Heart Failure

Heart failure (HF), previously called congestive heart failure, is a serious condition most commonly caused by weak pumping of the heart muscle. Poor heart pumping function can cause fatigue, leg swelling, and difficulty breathing, particularly with exertion. Lifestyle changes, medication, pacemakers, defibrillators and even open heart surgery can be used to treat heart failure.

Heart failure is when the heart fails to pump enough blood to the organs in the body. As blood travels from the lungs to the heart, it may back up. If fluid stays in the lungs, breathing becomes difficult. The build up of fluid is the reason for the term "congestive heart failure." A heart that is "failing" has damaged or stretched muscle. The damage can impair the electrical system in the heart. If this happens, the heartbeat may be too fast, too slow, or unsteady. Heart rhythm problems are common in people with heart failure.

Symptoms & Signs

In the early stages, people with heart failure might not be aware of any symptoms. But as it progresses, one or more of the following symptoms may begin to appear:

  • Shortness of breath (dyspnea) - A feeling of breathlessness, as if you can't get enough air, may come on during physical activity. In more advanced heart failure, shortness of breath occurs at rest or can awaken patients from sleep. Propping yourself up with extra pillows may help you breathe more easily at night.
  • Fatigue - Activities that did not feel strenuous to you before, such as walking or climbing stairs, may easily tire you out. You may even feel exhausted while resting, when you haven't been active at all.
  • Chronic coughing or wheezing - Fluid congestion (a buildup of fluid in the lungs) is common with heart failure, and is the reason why doctors often refer to it as "congestive heart failure" (CHF). This congestion can make you wheeze and cough. Some people cough up mucous or phlegm.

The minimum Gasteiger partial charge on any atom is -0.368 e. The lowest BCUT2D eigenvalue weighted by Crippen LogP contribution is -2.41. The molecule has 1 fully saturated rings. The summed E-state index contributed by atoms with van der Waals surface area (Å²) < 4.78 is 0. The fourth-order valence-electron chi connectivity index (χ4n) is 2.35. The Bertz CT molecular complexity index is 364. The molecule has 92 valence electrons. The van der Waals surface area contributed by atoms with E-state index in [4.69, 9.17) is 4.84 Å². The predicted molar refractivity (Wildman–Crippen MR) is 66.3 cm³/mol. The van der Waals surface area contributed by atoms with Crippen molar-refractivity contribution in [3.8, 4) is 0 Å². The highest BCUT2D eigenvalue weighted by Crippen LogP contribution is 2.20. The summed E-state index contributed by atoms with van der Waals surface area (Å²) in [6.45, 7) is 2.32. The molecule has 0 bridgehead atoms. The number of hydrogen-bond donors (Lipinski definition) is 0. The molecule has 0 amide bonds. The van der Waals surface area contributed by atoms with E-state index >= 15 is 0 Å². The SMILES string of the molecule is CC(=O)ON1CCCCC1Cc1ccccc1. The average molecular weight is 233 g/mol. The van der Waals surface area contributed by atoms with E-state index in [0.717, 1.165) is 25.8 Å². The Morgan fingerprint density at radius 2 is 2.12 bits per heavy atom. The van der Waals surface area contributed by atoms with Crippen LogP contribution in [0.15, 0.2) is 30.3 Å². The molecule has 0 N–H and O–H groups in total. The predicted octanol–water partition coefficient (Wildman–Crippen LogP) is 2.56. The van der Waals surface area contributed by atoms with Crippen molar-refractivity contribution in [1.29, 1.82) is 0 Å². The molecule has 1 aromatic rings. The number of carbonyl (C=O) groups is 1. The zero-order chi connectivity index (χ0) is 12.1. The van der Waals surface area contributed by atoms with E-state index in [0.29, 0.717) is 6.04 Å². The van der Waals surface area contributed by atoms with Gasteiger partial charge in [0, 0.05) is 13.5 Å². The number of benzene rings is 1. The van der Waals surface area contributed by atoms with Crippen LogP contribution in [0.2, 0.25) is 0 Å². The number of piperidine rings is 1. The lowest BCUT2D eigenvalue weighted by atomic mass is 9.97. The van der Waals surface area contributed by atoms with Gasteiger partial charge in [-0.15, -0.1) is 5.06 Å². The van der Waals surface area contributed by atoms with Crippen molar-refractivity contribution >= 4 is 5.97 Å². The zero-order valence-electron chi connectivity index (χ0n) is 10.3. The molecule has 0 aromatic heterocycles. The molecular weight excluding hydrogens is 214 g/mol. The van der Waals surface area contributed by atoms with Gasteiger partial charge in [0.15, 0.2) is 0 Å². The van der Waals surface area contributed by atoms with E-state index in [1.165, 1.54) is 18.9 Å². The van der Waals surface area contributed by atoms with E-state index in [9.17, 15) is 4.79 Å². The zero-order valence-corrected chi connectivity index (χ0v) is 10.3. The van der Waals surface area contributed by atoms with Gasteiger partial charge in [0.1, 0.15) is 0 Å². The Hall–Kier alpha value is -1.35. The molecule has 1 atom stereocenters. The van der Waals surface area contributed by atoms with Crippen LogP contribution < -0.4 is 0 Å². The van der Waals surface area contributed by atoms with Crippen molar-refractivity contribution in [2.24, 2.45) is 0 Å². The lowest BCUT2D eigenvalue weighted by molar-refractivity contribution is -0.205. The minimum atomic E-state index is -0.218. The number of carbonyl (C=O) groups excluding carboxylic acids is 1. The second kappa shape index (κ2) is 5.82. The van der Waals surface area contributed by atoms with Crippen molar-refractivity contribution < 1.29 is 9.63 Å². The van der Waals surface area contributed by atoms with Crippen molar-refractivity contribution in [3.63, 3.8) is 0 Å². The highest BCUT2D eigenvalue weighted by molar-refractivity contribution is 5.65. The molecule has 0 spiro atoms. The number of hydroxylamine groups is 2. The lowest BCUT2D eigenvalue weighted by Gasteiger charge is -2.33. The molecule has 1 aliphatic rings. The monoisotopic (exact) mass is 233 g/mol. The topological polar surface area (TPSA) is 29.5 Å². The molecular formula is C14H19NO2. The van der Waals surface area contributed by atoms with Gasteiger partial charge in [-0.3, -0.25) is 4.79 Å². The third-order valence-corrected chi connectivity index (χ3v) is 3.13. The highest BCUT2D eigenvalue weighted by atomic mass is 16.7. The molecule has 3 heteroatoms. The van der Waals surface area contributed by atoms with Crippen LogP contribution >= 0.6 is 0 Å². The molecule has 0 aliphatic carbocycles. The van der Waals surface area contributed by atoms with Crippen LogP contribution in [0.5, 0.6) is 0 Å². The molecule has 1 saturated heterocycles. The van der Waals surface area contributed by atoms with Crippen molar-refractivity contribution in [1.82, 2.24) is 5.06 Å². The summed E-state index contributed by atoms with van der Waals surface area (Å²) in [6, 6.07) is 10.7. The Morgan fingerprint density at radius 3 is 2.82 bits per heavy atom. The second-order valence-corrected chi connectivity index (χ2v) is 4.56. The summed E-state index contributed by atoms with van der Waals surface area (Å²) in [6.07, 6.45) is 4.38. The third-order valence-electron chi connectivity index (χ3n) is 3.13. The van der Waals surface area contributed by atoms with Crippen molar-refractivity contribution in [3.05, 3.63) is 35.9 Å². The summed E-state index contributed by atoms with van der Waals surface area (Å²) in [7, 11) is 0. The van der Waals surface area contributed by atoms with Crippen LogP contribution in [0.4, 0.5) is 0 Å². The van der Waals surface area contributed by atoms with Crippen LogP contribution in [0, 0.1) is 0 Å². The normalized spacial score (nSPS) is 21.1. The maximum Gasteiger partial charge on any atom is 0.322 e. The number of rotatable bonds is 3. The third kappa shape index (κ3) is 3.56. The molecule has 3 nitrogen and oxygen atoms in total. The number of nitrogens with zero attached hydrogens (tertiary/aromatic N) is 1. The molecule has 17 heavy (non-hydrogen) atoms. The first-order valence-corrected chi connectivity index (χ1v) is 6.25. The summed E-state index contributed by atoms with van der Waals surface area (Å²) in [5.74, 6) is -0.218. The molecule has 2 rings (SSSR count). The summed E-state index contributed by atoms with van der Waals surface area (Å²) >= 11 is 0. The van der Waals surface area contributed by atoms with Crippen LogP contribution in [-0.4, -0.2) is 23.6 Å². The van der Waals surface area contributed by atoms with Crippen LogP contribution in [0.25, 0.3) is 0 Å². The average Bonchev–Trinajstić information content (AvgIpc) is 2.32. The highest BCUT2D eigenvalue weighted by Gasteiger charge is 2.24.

• Fluid retention or swelling - Fluid also can build up in other parts of your body, such as your feet, ankles, legs, and abdomen. Swelling, or edema, is the most obvious sign of fluid buildup, but weight gain also may be a signal. This fluid buildup in the abdomen makes some people lose their appetite or feel nauseated.
  • Rapid or irregular heartbeat - Your weakened heart may try to beat faster to send more blood through your system, making you feel like your heart is racing. Or it may trigger an arrhythmia, which can cause palpitations, heart pounding, or other symptoms.
  • Confusion - The reduced blood flow to your brain may cause feelings of confusion, impaired thinking, or mental sluggishness.

Treatment

Treatment of heart failure is aimed towards living longer, reducing symptoms, and improving quality of life. Treatment options include the following:

  • Diet and lifestyle changes
  • Medications
  • Treatment of underlying causes, such as clogged arteries, heart valve disease, high blood pressure, and heart rhythm problems
  • Cardiac resynchronization therapy (CRT) or other implantable cardiac devices
  • Surgery to repair structural damage
  • Heart transplantation

Risk Factors

While in some cases there is no apparent reason the heart would be weakened, some conditions can damage the heart and weaken the heart muscle. These conditions include:

  • Coronary artery disease, especially with a prior heart attack
  • High blood pressure
  • A virus
  • An arrhythmia (irregular heart rhythm)
  • Diabetes
  • Diseases of the heart muscle or valves

Keep Exploring

Heart Rhythm Disorders
Millions of people experience irregular or abnormal heartbeats, called arrhythmias, at some point in their lives. Most of the time, they are harmless and happen in healthy people free of heart disease. However, some abnormal heart rhythms can be serious or even deadly. Having other types of heart disease can also increase the risk of arrhythmias.
Pediatrics and Congenital Heart Disease (CHD)
This section is for pediatric patients and families living with heart rhythm disorders and heart rhythm disorders related to congenital heart disease (CHD).
Early Warning Signs
If you are experiencing a racing, pounding, rumbling or flopping feeling in your chest or if you have been fainting, having repeated dizzy spells, feeling lightheaded or you are extremely fatigued, it's time to see a doctor to discuss your heart health.
Common Treatments
Learning about the underlying cause of any heart rhythm disorder provides the basis for selecting the best treatment plan. Information and knowledge about care options, and their risks and benefits help you work with your health care provider to make the best choices.
Lifestyle
Since other heart disorders increase the risk of developing abnormal heart rhythms, lifestyle changes often are recommended. Living a “heart healthy” lifestyle can ease the symptoms experienced with heart rhythm disorders and other heart disorders, and can be beneficial to overall patient health.
The Normal Heart
The heart is a fist-sized muscle that pumps blood through the body 24 hours a day, 365 days a year, without rest. The normal heart is made up of four parts: two atria on the top of the heart (right atrium and left atrium), and two ventricles (right ventricle and left ventricle) which are the muscular chambers on the bottom of the heart that provide the major power to pump blood.